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Open Access Case report

Extensive myocardial infiltration by hemopoietic precursors in a patient with myelodysplastic syndrome

Farrah J Mateen1, Sheila R Harding23 and Anurag Saxena2*

Author Affiliations

1 Department of Neurology, Mayo Clinic1, Rochester, USA

2 Departments of Pathology and Internal Medicine, University of Saskatchewan and Saskatoon Health Region, Saskatoon, Canada

3 Department of Pathology, University of Saskatchewan and Saskatoon Health Region, Saskatoon, Canada

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BMC Blood Disorders 2006, 6:4  doi:10.1186/1471-2326-6-4

Published: 5 September 2006

Abstract

Background

Although myocardial infiltration with leukemic blasts is a known finding in patients with acute leukemia, this phenomenon in myelodysplasia is not reported in the literature. Cardiac symptoms in patients with myelodysplasia are often due to anemia and may be due to iron overload and side effects of therapy.

Case presentation

Herein we report the first case of neoplastic infiltration of the heart with associated myocardial necrosis in a patient with myelodysplasia. It was associated with unicellular and multifocal geographic areas of necrosis in the left ventricle and the interventricular septum. It is likely that cardiac compromise in our patient was due to a combination of restrictive cardiomyopathy due to leukemic infiltration, concomitant anemia, cardiac dilatation, conduction blocks and myocardial necrosis. Myocardial necrosis was most likely due to a combination of ischemic damage secondary to anemia and prolonged hypotension and extensive leukemic infiltration. Markedly rapid decrease in ejection fraction from 66% to 33% also suggests the role of ischemia, since leukemic infiltration is not expected to cause this degree of systolic dysfunction over a 24-hour period. The diagnosis was not suspected during life due to concomitant signs and symptoms of anemia, pulmonary infections, and pericardial and pleural effusions. The patient succumbed to cardiac failure.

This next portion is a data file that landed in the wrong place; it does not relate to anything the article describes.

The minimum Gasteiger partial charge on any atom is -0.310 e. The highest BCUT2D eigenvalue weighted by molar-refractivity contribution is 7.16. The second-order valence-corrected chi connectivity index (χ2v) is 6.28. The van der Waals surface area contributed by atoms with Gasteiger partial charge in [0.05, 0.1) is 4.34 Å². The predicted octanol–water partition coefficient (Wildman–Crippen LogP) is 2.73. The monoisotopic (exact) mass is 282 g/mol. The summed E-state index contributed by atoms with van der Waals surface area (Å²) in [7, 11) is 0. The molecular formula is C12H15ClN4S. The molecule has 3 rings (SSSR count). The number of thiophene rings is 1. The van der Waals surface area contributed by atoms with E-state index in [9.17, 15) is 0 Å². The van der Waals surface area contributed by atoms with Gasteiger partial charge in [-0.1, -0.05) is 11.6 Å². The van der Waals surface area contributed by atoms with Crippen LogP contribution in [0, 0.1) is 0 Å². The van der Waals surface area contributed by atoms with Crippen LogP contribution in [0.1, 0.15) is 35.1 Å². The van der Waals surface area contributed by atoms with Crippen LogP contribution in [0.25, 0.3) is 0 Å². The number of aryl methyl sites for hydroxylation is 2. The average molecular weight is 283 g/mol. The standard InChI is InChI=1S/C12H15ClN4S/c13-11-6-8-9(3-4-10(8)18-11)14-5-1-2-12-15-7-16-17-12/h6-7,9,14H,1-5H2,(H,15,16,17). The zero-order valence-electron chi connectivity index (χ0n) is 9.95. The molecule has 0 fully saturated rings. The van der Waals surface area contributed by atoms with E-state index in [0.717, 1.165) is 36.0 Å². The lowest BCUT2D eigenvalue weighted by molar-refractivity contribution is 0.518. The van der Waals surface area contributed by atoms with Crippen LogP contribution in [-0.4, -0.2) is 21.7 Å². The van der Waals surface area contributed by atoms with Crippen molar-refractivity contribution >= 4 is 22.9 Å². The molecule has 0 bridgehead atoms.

Conclusion

Hemopoietic cell infiltration was not considered in the differential diagnosis and contributed to this patient's morbidity and mortality. This case highlights the clinical importance of considering myocardial infiltration in patients with myelodysplasia and cardiac symptoms.